Already, Britton has noticed a lot of farmers in the 60,000-acre district have not started preparing fields for winter as they normally would. He estimates 25 percent of farmland in the district won’t be planted next spring because farmers anticipate water shortages.

“I’m almost certain there will be a lower allotment to our water users next year. There will be a fair amount of fallowed ground in our district next year, I’m sure,” he said.

Rancier said the state has approved about 60 emergency drought permits or transfers in two counties. These allow water rights holders to access other water supplies if their original water right dries up.

John DeVoe, executive director of WaterWatch of Oregon, said the state could stretch available water much further if it did more to enforce water waste rules. The state’s water rights law requires beneficial use of water and forbids waste. Unfortunately, he said, lots of waste occurs when water is distributed in unlined ditches: In many cases, less than one-third of the diverted water actually reaches the crop.

The state also could impose irrigation efficiency standards on farmers to boost water conservation. This could limit practices such as flood irrigation, which is wasteful compared to methods such as sprinklers or drip irrigation.

Both of these measures, however, are unpopular with farmers. WaterWatch recommended these and other steps to the governor’s drought task force in 2016 and got no traction.

“In a drought situation, that kind of hamstrings what can be done to stretch what we have,” DeVoe said. “A lot of people are hostile to government. So for the government to come in and say ‘we would like you to do something different’ is very difficult.”

The state has imposed regulation on some streams due to low flows. In such cases, those with junior water rights are ordered to stop diverting to ensure adequate water for those with senior rights.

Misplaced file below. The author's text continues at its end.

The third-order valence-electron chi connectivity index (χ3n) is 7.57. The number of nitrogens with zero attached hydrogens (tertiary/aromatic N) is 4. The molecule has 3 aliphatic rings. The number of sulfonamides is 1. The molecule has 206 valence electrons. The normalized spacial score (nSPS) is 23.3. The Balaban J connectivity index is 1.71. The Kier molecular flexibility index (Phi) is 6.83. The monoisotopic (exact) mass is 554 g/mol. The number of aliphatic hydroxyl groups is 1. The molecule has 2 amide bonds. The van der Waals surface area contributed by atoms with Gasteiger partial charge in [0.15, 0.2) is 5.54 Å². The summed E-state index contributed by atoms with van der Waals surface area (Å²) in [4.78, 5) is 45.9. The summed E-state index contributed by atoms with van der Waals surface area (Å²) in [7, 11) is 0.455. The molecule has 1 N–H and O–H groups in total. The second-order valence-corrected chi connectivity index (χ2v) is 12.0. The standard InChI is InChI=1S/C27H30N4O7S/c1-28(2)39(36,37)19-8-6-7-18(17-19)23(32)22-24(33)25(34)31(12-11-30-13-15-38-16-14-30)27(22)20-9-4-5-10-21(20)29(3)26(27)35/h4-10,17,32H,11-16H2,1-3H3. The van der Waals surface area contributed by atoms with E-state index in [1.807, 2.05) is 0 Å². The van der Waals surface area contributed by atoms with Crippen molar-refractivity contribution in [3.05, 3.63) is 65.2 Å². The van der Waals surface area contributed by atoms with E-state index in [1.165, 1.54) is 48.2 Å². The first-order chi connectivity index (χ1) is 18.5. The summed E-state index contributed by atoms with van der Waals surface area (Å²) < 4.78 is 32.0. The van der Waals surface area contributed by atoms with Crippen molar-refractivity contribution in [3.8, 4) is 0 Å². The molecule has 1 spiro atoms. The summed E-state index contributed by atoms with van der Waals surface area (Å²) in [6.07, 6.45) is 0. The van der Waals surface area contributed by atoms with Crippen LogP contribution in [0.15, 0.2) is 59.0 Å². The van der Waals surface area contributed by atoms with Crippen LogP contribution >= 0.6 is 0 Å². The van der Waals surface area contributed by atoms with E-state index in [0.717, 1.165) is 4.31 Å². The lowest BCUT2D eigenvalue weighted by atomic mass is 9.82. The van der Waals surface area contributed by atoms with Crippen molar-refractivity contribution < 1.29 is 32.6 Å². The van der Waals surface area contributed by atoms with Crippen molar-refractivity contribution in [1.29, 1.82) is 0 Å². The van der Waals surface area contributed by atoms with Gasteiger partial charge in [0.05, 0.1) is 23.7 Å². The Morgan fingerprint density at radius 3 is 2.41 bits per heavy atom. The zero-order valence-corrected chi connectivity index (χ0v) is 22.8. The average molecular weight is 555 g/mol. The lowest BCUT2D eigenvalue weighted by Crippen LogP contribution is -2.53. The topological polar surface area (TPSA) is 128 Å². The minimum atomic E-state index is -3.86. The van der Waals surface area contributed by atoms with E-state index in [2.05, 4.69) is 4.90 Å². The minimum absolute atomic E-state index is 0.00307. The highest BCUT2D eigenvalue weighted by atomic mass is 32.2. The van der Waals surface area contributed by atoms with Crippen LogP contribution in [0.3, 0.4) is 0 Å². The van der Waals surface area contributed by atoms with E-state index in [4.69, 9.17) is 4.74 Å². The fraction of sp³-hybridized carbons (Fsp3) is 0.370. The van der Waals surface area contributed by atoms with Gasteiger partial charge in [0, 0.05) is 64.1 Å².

“For many streams in Oregon, regulation occurred around four to six weeks earlier than normal in 2018,” Rancier said. “In addition, some streams that are rarely regulated required water distribution this year, due to significantly lower-than-normal streamflows.”

One area affected by stream regulation includes Colton, a town of 2,400 people about 20 miles south of Portland. As a result of stream regulation by the state, outdoor watering was banned, starting in August – even for crops.

“It’s very, very upsetting,” Kathy Carroll of K’s Nursery, a landscaping and garden retailer she has owned for 24 years, told KPTV television news. “They just kind of hit it with us – boom. I can’t say that I’m going to abide by it.”

Tension over the drought has eased somewhat with the arrival of cooler fall temperatures, and a couple of early rainstorms that have reached the coast. But the winter ahead is uncertain due to the forecast of weak El Niño conditions.

El Niño, a periodic warming of equatorial Pacific Ocean waters, often means relatively dry winter conditions in the Northwest – including Oregon. In a reportissued Oct. 18, NOAA’s Climate Prediction Center said there is a 70–75 percent chance of El Niño forming by late fall. Warmer-than-normal conditions are expected throughout the West as a result, making it likely drought will persist in interior regions of the Northwest.

“I would say, yeah, people are worried,” said Dello. “El Niño tends to mean warmer and drier, although that’s not always the case. But it does make people nervous – rightfully so, after this bad water year.”

 

Wyoming Is Missing out on a Wrinkle in Water Law Worth Millions

Agricultural interests are getting rich off temporary transfers of water to serve oil fracking wells. Even though water is considered a public resource in the state, Wyoming receives only tiny fees for each transfer.

WRITTEN BYAngus M. Thuermer Jr., Wyofile.com PUBLISHED ON  READ TIMEApprox. 10 minutes
A rancher flood-irrigates his fields as allowed by an appropriation from the state of Wyoming. The state owns the water but the appropriation is considered a property right that can be transferred – for good money – temporarily by the right holder.Photo by Angus M. Thuermer Jr., Wyofile.com

LAWMAKERS AND WATER developers, citing well-founded concerns about an increasingly arid future, are considering multiple high-priced water development projects and a sweeping water law rewrite. But while the future of Wyoming water is debated in the public square, public and private rights holders are quietly transferring billions of gallons of it to industry in exchange for cash. The practice is legal, lucrative and without direct financial benefit to the state.

How can state property that is appropriated to users free of charge be converted into millions in private profit? The answer lies in a little-understood wrinkle in Wyoming’s innovative and widely lauded approach to water law.